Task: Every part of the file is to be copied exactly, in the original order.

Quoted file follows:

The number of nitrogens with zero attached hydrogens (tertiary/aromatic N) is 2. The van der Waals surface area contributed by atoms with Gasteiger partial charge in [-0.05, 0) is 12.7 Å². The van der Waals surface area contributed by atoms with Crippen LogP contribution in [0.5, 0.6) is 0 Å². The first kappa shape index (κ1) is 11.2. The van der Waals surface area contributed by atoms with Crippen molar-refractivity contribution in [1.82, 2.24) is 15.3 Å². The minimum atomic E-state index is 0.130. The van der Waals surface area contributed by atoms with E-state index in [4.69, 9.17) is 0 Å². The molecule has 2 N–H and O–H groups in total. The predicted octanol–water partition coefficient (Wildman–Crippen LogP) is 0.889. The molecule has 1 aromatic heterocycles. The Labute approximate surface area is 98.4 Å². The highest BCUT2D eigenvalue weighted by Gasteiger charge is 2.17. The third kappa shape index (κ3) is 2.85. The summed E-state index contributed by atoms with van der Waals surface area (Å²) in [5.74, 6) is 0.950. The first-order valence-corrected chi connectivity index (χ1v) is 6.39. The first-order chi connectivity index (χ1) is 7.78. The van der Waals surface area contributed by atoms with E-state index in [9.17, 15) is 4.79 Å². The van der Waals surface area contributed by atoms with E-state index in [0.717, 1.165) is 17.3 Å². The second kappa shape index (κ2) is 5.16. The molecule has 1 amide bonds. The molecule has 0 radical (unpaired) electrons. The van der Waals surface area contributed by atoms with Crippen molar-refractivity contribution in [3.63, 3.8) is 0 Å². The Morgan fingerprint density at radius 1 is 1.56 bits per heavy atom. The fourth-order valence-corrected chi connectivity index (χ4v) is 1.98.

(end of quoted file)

The number of nitrogens with zero attached hydrogens (tertiary/aromatic N) is 2. The van der Waals surface area contributed by atoms with Gasteiger partial charge in [-0.05, 0) is 12.7 Å². The van der Waals surface area contributed by atoms with Crippen LogP contribution in [0.5, 0.6) is 0 Å². The first kappa shape index (κ1) is 11.2. The van der Waals surface area contributed by atoms with Crippen molar-refractivity contribution in [1.82, 2.24) is 15.3 Å². The minimum atomic E-state index is 0.130. The van der Waals surface area contributed by atoms with E-state index in [4.69, 9.17) is 0 Å². The molecule has 2 N–H and O–H groups in total. The predicted octanol–water partition coefficient (Wildman–Crippen LogP) is 0.889. The molecule has 1 aromatic heterocycles. The Labute approximate surface area is 98.4 Å². The highest BCUT2D eigenvalue weighted by Gasteiger charge is 2.17. The third kappa shape index (κ3) is 2.85. The summed E-state index contributed by atoms with van der Waals surface area (Å²) in [5.74, 6) is 0.950. The first-order valence-corrected chi connectivity index (χ1v) is 6.39. The first-order chi connectivity index (χ1) is 7.78. The van der Waals surface area contributed by atoms with E-state index in [9.17, 15) is 4.79 Å². The van der Waals surface area contributed by atoms with E-state index in [0.717, 1.165) is 17.3 Å². The second kappa shape index (κ2) is 5.16. The molecule has 1 amide bonds. The molecule has 0 radical (unpaired) electrons. The van der Waals surface area contributed by atoms with Crippen molar-refractivity contribution in [3.63, 3.8) is 0 Å². The Morgan fingerprint density at radius 1 is 1.56 bits per heavy atom. The fourth-order valence-corrected chi connectivity index (χ4v) is 1.98.